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Published on January 23, 2012

Creative Councils

Past projects

By Tim Hughes

Tim is director of Involve. He took over leadership of the organisation in January 2017, having previously led Involve’s open government programme and the UK Open Government Network (OGN).

Involve was commissioned by NESTA to provide community engagement support to councils participating in the Creative Councils programme.

Creative Councils is a programme from NESTA, working with the Local Government Group, to support local authorities to develop and implement radical innovations that meet the challenges of tomorrow.

Involve provided support to three Creative Councils projects:

  • Cambridgeshire County Council, in the context of reduced funding and increasing demand, is looking at alternative models of rural transport provision. Involve supported Cambridgeshire to begin to engage its rural communities to identify and develop new solutions to meet their transport needs. We provided training on community engagement and facilitation, advised on the development of an engagement strategy and facilitated the first in a series of community meetings.
  • Derbyshire County Council is developing ‘Uni-fi’, a bespoke package of support aimed at developing aspiration amongst young people in care. Involve supported the county council to develop and run an interactive event to launch the scheme and engage decision makers, service providers, foster carers and young people in developing the ideas further.
  • Leicester City Council and De Montfort University are working in partnership to demonstrate how the skills and knowledge of a University can be partnered with a Local Authority to assist and sustain the development of a community and improve the wellbeing and prospects for its’ residents. Involve advised the partners on models of community governance, provided community engagement training and ran a series of workshops with local residents to explore their role in their community.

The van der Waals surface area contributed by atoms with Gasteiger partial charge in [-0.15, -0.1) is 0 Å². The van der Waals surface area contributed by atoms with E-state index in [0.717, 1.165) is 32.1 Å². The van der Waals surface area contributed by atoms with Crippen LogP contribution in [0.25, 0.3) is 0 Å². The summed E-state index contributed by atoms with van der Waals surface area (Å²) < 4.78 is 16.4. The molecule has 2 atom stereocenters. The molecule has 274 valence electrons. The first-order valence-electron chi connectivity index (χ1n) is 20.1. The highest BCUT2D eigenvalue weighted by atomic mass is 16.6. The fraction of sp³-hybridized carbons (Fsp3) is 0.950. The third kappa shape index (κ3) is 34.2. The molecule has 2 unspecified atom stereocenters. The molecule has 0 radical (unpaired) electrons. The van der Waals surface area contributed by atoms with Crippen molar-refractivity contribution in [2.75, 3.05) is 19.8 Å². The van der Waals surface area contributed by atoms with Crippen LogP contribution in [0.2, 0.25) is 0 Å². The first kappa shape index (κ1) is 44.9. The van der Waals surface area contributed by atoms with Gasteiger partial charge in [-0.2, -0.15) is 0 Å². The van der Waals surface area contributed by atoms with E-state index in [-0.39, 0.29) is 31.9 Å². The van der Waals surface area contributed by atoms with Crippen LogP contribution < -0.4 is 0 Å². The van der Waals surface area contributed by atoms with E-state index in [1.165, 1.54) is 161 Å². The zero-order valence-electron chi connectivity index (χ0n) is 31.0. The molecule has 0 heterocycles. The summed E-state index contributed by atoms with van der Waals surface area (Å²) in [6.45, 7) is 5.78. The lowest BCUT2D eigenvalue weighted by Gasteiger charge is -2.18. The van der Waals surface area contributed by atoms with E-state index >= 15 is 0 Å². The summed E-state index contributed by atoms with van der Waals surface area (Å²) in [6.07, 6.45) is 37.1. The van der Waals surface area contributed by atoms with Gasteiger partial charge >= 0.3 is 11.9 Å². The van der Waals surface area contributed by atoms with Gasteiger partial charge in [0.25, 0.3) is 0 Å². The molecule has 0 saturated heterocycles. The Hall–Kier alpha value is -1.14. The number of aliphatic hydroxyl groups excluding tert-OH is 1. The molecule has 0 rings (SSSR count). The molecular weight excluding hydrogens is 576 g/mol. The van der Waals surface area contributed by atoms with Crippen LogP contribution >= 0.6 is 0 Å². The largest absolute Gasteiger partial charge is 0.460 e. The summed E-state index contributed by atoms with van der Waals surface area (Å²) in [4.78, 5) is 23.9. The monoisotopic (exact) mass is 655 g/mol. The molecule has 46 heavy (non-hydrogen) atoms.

Involve also hosted a series of free webinars on community engagement and related issues. Each session included a presentation by an expert in the field, with opportunities for participants to ask questions and make comments. Below you will find a short summary and recordings of each of the webinars:

Session 1. Where next for community engagement? – 17th February 2012

Edward Andersson, Deputy Director of Involve, reflected on where engagement is heading in a time of Localism and Austerity, looked at creative methods of engagement and gave advice on when and how they should be used.

Session 2. Positively deviant – 2nd March 2012

Jane Lewis, from Woodward Lewis and Susan Ritchie, an Involve associate and director of Mutual Gain, gave an introduction to a problem solving approach within communities called Positive Deviance. This method is based on the observation that through their uncommon (or deviant) behaviour some individuals and groups within communities develop better solutions to problems than others. It is being used across the UK and has delivered some astounding results in the form of reduced crime, improved health outcomes and much more.

Session 3. Elected representatives and community engagement – 16th March 2012

Mary Reid, a former (and undefeated) councillor, mayor and cabinet member in the Royal Borough of Kingston upon Thames spoke about elected representatives and community engagement. During the session, Mary discussed the motivations of councillors and why it’s in their interests to engage with residents, provided some examples of structures and strategies that support public engagement, and spoke about her experiences of community engagement as an elected representative.

Session 4. Making the case – 30th March 2012

Edward Andersson, Deputy Director of Involve, explored how to make a compelling business case for community, stakeholder and public engagement. The session covered theory and practice of articulating the costs and benefits of engagement to internal and external audiences.

Session 5. Organising People for Power – a webinar introducing community organising – 27th April 2012

In this webinar, Mark Parker explored what modern broad-based organising looks like in practice, where it has come from and how organising can contribute to reviving grassroots democracy. Mark is a community organiser working in Southwark in South London, part of the four-year programme of training in organising delivered by Locality and partners across England.

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